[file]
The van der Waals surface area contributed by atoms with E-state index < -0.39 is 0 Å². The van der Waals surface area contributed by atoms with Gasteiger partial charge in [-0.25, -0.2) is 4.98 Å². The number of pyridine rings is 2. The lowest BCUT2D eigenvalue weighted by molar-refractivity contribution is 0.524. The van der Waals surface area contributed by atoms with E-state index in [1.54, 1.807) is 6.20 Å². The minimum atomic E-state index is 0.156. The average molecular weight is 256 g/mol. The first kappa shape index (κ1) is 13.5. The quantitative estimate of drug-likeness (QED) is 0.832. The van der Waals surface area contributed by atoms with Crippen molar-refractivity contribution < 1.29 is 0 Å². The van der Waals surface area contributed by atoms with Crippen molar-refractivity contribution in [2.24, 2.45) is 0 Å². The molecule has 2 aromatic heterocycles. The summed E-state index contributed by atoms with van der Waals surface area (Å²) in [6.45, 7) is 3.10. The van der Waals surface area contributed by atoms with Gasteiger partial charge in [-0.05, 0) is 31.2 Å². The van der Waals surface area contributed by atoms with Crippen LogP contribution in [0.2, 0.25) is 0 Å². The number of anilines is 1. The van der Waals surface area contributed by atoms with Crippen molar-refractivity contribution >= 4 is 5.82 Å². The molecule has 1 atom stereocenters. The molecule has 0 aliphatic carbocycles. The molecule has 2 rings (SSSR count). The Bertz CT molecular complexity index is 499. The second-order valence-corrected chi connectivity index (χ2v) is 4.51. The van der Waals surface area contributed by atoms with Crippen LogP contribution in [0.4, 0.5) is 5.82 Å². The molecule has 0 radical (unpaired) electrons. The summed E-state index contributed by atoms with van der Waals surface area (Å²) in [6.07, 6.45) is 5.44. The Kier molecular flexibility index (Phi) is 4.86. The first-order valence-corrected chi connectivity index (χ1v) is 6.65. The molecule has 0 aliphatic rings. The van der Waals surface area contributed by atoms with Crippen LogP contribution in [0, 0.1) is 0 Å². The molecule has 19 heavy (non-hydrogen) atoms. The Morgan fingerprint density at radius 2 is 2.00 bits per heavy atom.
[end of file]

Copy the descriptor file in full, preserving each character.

The van der Waals surface area contributed by atoms with E-state index < -0.39 is 0 Å². The van der Waals surface area contributed by atoms with Gasteiger partial charge in [-0.25, -0.2) is 4.98 Å². The number of pyridine rings is 2. The lowest BCUT2D eigenvalue weighted by molar-refractivity contribution is 0.524. The van der Waals surface area contributed by atoms with E-state index in [1.54, 1.807) is 6.20 Å². The minimum atomic E-state index is 0.156. The average molecular weight is 256 g/mol. The first kappa shape index (κ1) is 13.5. The quantitative estimate of drug-likeness (QED) is 0.832. The van der Waals surface area contributed by atoms with Crippen molar-refractivity contribution < 1.29 is 0 Å². The van der Waals surface area contributed by atoms with Crippen molar-refractivity contribution in [2.24, 2.45) is 0 Å². The molecule has 2 aromatic heterocycles. The summed E-state index contributed by atoms with van der Waals surface area (Å²) in [6.45, 7) is 3.10. The van der Waals surface area contributed by atoms with Gasteiger partial charge in [-0.05, 0) is 31.2 Å². The van der Waals surface area contributed by atoms with Crippen LogP contribution in [0.2, 0.25) is 0 Å². The number of anilines is 1. The van der Waals surface area contributed by atoms with Crippen molar-refractivity contribution >= 4 is 5.82 Å². The molecule has 1 atom stereocenters. The molecule has 0 aliphatic carbocycles. The molecule has 2 rings (SSSR count). The Bertz CT molecular complexity index is 499. The second-order valence-corrected chi connectivity index (χ2v) is 4.51. The van der Waals surface area contributed by atoms with Crippen LogP contribution in [0.4, 0.5) is 5.82 Å². The molecule has 0 radical (unpaired) electrons. The summed E-state index contributed by atoms with van der Waals surface area (Å²) in [6.07, 6.45) is 5.44. The Kier molecular flexibility index (Phi) is 4.86. The first-order valence-corrected chi connectivity index (χ1v) is 6.65. The molecule has 0 aliphatic rings. The van der Waals surface area contributed by atoms with Crippen LogP contribution in [0, 0.1) is 0 Å². The molecule has 19 heavy (non-hydrogen) atoms. The Morgan fingerprint density at radius 2 is 2.00 bits per heavy atom.